Born and raised in Canada, Henderson earned his bachelor of science degree in mathematics from the University of Winnipeg in 1970 and his Ph.D. in economics from the University of California, Los Angeles, in 1976.

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Recent Commentary

Analysis and Commentary

The Latest Nobel Prize In Economics

by David R. Hendersonvia EconLog
Tuesday, October 15, 2019

The Royal Swedish Academy of Sciences will award the 2019 Nobel Prize in Economic Sciences to Abhijit Banerjee and Esther Duflo of the Massachusetts Institute of Technology and Michael Kremer of Harvard “for their experimental approach to alleviating global poverty.” The award reveals a deepening fault line among economists about how best to fight poverty.


Nobel Laureates Aim Too Low On Global Poverty

by David R. Hendersonvia The Wall Street Journal
Monday, October 14, 2019

Immigration and growth would help more than addressing the winners’ ‘manageable questions.’

Analysis and Commentary

Friedrich Engels Answers The Question All Libertarians Have Been Asked

by David R. Hendersonvia EconLog
Sunday, October 13, 2019

Who will build the roads? Every libertarian I know who has been one for 5 years or more has been asked this question. Our answer is typically that for-profit firms will build roads and that sometimes neighborhood associations will do so.

Analysis and Commentary

Daniel Kuehn On Aaron Director

by David R. Hendersonvia EconLog
Friday, October 11, 2019

Aaron Director had an enormous impact on antitrust law, first through the activities of the Free Market Study (1946-1952) and the Antitrust Project (1953-1957), and through his subsequent work and teaching at the University of Chicago Law School.

Analysis and Commentary

Chicago Does Not Understand Incentives

by David R. Hendersonvia EconLog
Friday, October 11, 2019

The University of Chicago, that is.

Analysis and Commentary

An Economist Buys Lunch On The Margin

by David R. Hendersonvia EconLog
Thursday, October 10, 2019

Herewith a relatively trivial but, I hope, fun application of marginal thinking. Actually two applications: a subtler one by my non-economist wife (who has lived with an economist for 37 years) and an obvious one by me.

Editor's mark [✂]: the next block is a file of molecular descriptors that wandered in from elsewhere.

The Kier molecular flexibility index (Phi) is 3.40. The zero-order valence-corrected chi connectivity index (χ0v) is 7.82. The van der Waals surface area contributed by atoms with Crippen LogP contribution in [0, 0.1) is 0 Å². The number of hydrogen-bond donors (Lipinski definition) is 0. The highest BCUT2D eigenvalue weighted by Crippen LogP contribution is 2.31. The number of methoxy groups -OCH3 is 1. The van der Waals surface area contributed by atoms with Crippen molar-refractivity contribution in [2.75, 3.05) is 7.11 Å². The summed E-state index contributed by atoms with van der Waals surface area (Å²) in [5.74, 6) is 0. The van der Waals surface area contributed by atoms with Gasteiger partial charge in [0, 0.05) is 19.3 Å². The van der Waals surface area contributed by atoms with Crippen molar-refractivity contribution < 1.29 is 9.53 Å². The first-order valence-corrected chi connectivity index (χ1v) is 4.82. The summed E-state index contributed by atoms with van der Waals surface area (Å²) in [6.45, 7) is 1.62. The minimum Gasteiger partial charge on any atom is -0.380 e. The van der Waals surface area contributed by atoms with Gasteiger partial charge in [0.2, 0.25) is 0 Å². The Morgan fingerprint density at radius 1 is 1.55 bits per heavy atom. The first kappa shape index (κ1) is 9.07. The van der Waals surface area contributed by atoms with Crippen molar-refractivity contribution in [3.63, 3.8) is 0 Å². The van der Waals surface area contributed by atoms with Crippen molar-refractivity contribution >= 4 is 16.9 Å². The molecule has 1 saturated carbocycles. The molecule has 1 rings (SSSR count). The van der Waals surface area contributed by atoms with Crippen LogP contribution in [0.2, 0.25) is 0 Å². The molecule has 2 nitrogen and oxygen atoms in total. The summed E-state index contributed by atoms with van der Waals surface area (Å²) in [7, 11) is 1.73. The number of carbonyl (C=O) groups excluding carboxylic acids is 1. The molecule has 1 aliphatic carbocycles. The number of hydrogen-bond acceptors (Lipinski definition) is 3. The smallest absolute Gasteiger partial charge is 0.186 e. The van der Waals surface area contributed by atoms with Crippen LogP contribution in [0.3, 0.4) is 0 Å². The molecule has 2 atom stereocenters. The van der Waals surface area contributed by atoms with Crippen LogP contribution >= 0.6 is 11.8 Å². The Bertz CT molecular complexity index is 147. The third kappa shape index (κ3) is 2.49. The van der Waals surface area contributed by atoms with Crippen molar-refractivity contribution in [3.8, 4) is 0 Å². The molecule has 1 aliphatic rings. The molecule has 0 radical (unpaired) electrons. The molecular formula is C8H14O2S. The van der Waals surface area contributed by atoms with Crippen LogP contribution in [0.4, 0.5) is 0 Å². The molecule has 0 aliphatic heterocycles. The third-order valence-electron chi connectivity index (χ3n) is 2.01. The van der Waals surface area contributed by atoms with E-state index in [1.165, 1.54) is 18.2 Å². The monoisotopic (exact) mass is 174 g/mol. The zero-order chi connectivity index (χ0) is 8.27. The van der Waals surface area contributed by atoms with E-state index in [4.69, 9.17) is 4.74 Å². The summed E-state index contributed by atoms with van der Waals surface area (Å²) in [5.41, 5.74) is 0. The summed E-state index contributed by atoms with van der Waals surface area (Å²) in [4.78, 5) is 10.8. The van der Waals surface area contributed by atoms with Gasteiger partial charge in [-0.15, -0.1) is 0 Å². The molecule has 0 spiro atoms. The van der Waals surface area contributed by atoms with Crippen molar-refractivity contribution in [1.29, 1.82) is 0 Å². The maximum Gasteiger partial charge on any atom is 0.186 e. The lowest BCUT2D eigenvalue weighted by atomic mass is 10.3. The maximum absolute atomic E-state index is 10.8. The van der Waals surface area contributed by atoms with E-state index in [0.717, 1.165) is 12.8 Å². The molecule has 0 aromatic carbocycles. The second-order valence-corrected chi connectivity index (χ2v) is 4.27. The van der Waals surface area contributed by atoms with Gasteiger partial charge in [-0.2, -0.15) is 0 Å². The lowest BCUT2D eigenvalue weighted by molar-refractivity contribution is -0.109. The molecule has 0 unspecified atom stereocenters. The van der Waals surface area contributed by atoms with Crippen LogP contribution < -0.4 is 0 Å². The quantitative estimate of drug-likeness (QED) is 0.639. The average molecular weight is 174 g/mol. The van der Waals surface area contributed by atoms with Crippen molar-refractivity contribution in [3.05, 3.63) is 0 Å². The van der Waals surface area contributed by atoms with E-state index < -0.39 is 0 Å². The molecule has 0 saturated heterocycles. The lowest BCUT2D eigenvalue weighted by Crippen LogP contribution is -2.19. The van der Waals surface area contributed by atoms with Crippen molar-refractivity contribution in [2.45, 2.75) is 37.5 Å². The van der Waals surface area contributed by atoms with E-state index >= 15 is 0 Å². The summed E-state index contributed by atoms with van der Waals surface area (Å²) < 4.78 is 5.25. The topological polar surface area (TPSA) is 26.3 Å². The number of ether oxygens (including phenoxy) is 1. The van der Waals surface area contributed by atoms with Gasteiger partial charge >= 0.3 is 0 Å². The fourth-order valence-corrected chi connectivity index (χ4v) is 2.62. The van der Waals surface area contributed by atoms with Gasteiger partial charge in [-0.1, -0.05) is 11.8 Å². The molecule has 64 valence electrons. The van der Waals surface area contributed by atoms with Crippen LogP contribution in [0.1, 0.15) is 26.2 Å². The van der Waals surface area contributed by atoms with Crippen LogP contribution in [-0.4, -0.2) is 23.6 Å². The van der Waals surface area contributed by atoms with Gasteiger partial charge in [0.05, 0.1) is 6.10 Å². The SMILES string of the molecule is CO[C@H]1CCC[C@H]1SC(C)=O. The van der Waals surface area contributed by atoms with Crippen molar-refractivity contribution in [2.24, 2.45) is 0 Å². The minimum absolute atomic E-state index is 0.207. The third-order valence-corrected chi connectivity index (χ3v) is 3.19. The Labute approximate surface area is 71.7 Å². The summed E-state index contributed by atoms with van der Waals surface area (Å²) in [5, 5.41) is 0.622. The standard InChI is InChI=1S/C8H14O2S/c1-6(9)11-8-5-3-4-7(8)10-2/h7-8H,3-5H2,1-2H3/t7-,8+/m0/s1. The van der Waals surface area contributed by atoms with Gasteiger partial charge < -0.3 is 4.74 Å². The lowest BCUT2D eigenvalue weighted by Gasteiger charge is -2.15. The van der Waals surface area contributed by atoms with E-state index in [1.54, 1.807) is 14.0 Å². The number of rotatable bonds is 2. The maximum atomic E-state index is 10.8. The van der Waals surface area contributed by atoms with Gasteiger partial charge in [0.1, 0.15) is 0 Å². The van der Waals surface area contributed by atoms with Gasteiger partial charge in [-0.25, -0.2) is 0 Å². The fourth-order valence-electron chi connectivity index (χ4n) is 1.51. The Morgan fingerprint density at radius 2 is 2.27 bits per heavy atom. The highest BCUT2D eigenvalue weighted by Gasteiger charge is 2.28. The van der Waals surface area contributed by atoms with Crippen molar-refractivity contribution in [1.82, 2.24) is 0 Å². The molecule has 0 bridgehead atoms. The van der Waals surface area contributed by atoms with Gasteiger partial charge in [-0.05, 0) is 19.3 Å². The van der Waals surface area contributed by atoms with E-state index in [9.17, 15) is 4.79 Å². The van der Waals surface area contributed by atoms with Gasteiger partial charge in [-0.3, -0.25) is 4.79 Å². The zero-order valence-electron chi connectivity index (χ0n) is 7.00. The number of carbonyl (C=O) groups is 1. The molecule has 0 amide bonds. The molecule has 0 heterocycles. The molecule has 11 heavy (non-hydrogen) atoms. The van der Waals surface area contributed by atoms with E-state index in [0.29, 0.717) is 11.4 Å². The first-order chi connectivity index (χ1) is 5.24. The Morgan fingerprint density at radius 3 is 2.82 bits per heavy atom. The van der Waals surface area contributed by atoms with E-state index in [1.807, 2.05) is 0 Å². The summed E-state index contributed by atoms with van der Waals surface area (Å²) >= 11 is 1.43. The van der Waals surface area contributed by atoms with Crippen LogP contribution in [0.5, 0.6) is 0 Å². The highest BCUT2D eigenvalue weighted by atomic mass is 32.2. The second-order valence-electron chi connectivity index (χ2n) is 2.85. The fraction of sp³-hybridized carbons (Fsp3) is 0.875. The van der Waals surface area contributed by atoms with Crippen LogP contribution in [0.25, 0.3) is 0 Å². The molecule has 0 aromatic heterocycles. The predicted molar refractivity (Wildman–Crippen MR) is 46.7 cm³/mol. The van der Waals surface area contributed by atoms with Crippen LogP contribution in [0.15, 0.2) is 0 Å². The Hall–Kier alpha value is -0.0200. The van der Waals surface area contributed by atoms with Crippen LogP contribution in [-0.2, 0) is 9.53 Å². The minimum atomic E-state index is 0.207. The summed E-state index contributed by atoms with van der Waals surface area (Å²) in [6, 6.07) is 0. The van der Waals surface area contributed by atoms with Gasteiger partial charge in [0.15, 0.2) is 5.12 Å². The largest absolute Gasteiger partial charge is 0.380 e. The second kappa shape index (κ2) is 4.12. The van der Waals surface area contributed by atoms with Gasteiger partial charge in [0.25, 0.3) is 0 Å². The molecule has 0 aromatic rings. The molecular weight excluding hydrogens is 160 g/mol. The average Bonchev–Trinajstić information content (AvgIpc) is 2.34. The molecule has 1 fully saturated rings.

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Universal Income: How to Bust the Bank

by David R. Hendersonvia Hoover Digest
Wednesday, October 9, 2019

This utopian scheme would create the mother of all welfare states.

Analysis and Commentary

Residential Versus Commuter Colleges And Intersectionality

by David R. Hendersonvia EconLog
Tuesday, October 8, 2019

In a comment on Arnold Kling’s post on intersectionality today, John Alcorn writes: "A hypothesis: Ideology of intersectionality will flourish more at (residential) colleges than at the workplace, because residential colleges are structurally totalitarian institutions."

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How The Jones Act Harms America

by David R. Hendersonvia Defining Ideas
Monday, October 7, 2019

A century-old protectionist law that inflicts economic harm.

Milton Friedman, recipient of the 1976 Nobel Memorial Prize for economic science
Analysis and Commentary

Defending Milton Friedman From James Buchanan And Peter Boettke

by David R. Hendersonvia EconLog
Monday, October 7, 2019

In his recent Econlib article, “The Role of the Economist in a Free Society: The Art of Political Economy,” George Mason University economics professor Peter Boettke writes: After [James] Buchanan left the University of Virginia, he wrote in a letter to [Rutledge] Vining: “My own worry, which you do not express so directly as I do, stems from the step taken by such an idealized professional assistant when he takes it on himself to propose changes in structure, as if he has a direct line to God.